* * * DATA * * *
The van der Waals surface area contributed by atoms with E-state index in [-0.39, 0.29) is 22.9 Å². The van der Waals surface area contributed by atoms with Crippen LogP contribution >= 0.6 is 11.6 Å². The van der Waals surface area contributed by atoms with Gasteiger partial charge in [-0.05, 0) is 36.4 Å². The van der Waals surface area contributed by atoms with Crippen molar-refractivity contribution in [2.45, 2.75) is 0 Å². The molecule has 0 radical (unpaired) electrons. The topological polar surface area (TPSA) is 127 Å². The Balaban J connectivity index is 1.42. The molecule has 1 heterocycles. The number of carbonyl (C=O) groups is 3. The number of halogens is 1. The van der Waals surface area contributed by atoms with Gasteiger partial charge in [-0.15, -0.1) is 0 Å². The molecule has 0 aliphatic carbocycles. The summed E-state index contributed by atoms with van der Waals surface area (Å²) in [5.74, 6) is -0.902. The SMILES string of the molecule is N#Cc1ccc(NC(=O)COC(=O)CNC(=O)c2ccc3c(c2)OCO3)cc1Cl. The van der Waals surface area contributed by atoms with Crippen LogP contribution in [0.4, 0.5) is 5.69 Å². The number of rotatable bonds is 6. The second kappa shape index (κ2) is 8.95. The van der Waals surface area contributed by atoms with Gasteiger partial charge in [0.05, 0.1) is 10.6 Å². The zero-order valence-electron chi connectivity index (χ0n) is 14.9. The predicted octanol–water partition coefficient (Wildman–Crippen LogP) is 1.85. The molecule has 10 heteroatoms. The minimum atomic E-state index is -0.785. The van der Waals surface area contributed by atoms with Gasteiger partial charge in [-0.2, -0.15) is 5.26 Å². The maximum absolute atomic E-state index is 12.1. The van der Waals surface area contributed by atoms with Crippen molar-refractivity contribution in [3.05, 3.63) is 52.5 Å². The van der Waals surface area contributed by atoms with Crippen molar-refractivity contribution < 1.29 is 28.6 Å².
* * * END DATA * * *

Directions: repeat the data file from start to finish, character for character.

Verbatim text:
The van der Waals surface area contributed by atoms with E-state index in [-0.39, 0.29) is 22.9 Å². The van der Waals surface area contributed by atoms with Crippen LogP contribution >= 0.6 is 11.6 Å². The van der Waals surface area contributed by atoms with Gasteiger partial charge in [-0.05, 0) is 36.4 Å². The van der Waals surface area contributed by atoms with Crippen molar-refractivity contribution in [2.45, 2.75) is 0 Å². The molecule has 0 radical (unpaired) electrons. The topological polar surface area (TPSA) is 127 Å². The Balaban J connectivity index is 1.42. The molecule has 1 heterocycles. The number of carbonyl (C=O) groups is 3. The number of halogens is 1. The van der Waals surface area contributed by atoms with Gasteiger partial charge in [-0.15, -0.1) is 0 Å². The molecule has 0 aliphatic carbocycles. The summed E-state index contributed by atoms with van der Waals surface area (Å²) in [5.74, 6) is -0.902. The SMILES string of the molecule is N#Cc1ccc(NC(=O)COC(=O)CNC(=O)c2ccc3c(c2)OCO3)cc1Cl. The van der Waals surface area contributed by atoms with Crippen LogP contribution in [0.4, 0.5) is 5.69 Å². The number of rotatable bonds is 6. The second kappa shape index (κ2) is 8.95. The van der Waals surface area contributed by atoms with Gasteiger partial charge in [0.05, 0.1) is 10.6 Å². The zero-order valence-electron chi connectivity index (χ0n) is 14.9. The predicted octanol–water partition coefficient (Wildman–Crippen LogP) is 1.85. The molecule has 10 heteroatoms. The minimum atomic E-state index is -0.785. The van der Waals surface area contributed by atoms with Gasteiger partial charge in [-0.2, -0.15) is 5.26 Å². The maximum absolute atomic E-state index is 12.1. The van der Waals surface area contributed by atoms with Crippen molar-refractivity contribution in [3.05, 3.63) is 52.5 Å². The van der Waals surface area contributed by atoms with Crippen molar-refractivity contribution < 1.29 is 28.6 Å².